This is an assumption many non-Norwegians make, especially from North America. Here is a list of points that might make people believe Norway is a communist country:
- Norway has free education including higher education. University students even get a scholarship and a loan (from Lånekassen) on top of university being free.
- Norway can be seen as a “nanny state”, where many policies might seem to be interfering with personal choices, such as a restrictive alcohol policy (restrictions on where to buy alcohol and at what time, monopoly of the state on sale of alcohol), restrictive tobacco policy, etc. Also Norway uses taxes to influence the use of certain goods (for ex. no tax on electric cars, or high taxes on alcohol to decrease consumption).
- Norway is a welfare state, and imposes taxes on the revenue of those living there (including foreigners), and the richer you are the more you pay. The average is around 35%. This is not something you can opt out of if you live in Norway. Even if you never get sick or don’t have kids you still have to pay taxes decided by the state, to pay for the welfare state. Note that even those who are not working and getting social benefits usually pay taxes on that too.
- Norway has a common border with Russia, and wasn’t it the Soviet armies who freed Norway from the Nazis at the end of World War II?
- The state has a high amount of shares in many large companies such as Equinor (ex-Statoil), Vy (ex-NSB) etc.
- The protectionist approach to many industries in Norway, such as agriculture and the food industry – where two companies have a duopoly on what is sold in supermarkets.
In fact none of these elements are a proof that Norway is a communist country, and many other aspects of the Norwegian economy show it is actually very much a capitalist system rather than a communist one.
First of all, many countries have policies to ensure equal access to education, this is not enough to make them communist. In fact “the right to free education at primary education and progressive introduction of it at secondary and higher education” is a human right stipulated in Article 13 of the International Covenant of Economic, Social and Cultural rights and is not linked to any form of government or economic model.
Secondly, what defines a communist system is not a common border with the former USSR, protectionist laws on food, high taxes on the revenue or a welfare state based on solidarity. I believe that during the Cold War, “communism” became such a dirty word in many Western societies that myths were built on what communism is. Suddenly anything which is not the American way of life can be taxed as communist, and anything falling short of neoliberalism became communism.
Let’s get back to the definition and not our assumptions as to what communism is: “A communist society’s aim (under the marxist definition) is to ensure that workers or the proletariat control the means of production (mills, factories etc.). After a period of transition, the government would fade away, as well as money, the state and social classes. This revolution would lead to the workers building a classless society and an economy based on common ownership of the means of production. Religion and the family, institutions of social control that were used to subjugate the working class, would go the way of the government and private ownership”. (Sources: Principles of Communism, Frederick Engels, 1847, Section 18. and The ABC of Communism, Nikoli Bukharin, 1920, Section 20 & 21), Wikipedia, Investopedia).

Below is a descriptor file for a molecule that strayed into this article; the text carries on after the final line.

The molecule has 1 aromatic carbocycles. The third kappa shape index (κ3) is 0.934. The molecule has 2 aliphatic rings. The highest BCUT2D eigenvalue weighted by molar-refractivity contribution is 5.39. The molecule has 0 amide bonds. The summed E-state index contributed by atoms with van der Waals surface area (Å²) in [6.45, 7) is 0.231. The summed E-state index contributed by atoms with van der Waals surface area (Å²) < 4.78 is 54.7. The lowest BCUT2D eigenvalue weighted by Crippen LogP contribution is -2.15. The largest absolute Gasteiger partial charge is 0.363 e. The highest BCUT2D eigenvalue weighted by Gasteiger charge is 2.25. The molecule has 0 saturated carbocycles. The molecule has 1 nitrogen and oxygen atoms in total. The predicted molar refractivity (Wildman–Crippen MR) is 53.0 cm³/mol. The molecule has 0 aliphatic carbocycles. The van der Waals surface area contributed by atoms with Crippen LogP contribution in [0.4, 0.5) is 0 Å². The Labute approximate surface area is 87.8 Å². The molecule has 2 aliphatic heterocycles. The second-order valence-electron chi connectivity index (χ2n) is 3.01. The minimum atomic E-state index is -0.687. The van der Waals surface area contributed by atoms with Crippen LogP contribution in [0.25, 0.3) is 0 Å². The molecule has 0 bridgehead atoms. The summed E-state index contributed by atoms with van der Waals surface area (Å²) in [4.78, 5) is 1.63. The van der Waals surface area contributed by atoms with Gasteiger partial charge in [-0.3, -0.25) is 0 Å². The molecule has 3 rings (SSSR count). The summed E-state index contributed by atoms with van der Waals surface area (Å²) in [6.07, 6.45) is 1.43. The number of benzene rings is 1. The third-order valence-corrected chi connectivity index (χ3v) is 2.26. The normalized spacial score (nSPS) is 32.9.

The Norwegian society’s aim is not for workers to take control of the means of production. Those are controlled by private companies mostly. Also, there is no aim neither by the Norwegian government nor by the people of Norway to make money disappear. Norwegians are extremely consumerists (just count how many people have IPhones and how often they change them), and love owning private property. More than anywhere I have lived before. There is no plan either that the state or even religion fade away. The Church and the state have separated surprisingly recently (2016), and as we speak the Christian Democrats are in the ruling government, alongside three political parties which want an even more liberal economy: the Conservatives, the Far right and the Liberal party. So the opium of the people is pretty much ruling the country. Not sure how far from communism that makes Norway, but very far could be a good assumption.
Now you could say that Marxism never made it in practice, and that instead dictatorships where the government was extremely present were formed using communism as a defined system, such as for example the Soviet Union, North Korea or Mao’s China. True, and then those countries never turned out to be democracies. Yet Norway is a democracy, with almost 80% political participation in elections. It was even ranked “world’s best democracy” by The Economist Intelligence Unit’s Democracy Index 6 years in a row.
Norway is also very much embracing a free market capitalism, including the adoption of a universalist welfare state, collective bargaining of unions with the state and the private sector, and a commitment to private ownership. This is called the Nordic model. Such countries are highly democratic and usually aim to high social mobility. In 2019, all five of the Nordic countries ranked in the top 10 on the World Happiness Report.
So, are you now convinced that Norway is not a communist country? If not, leave a comment!
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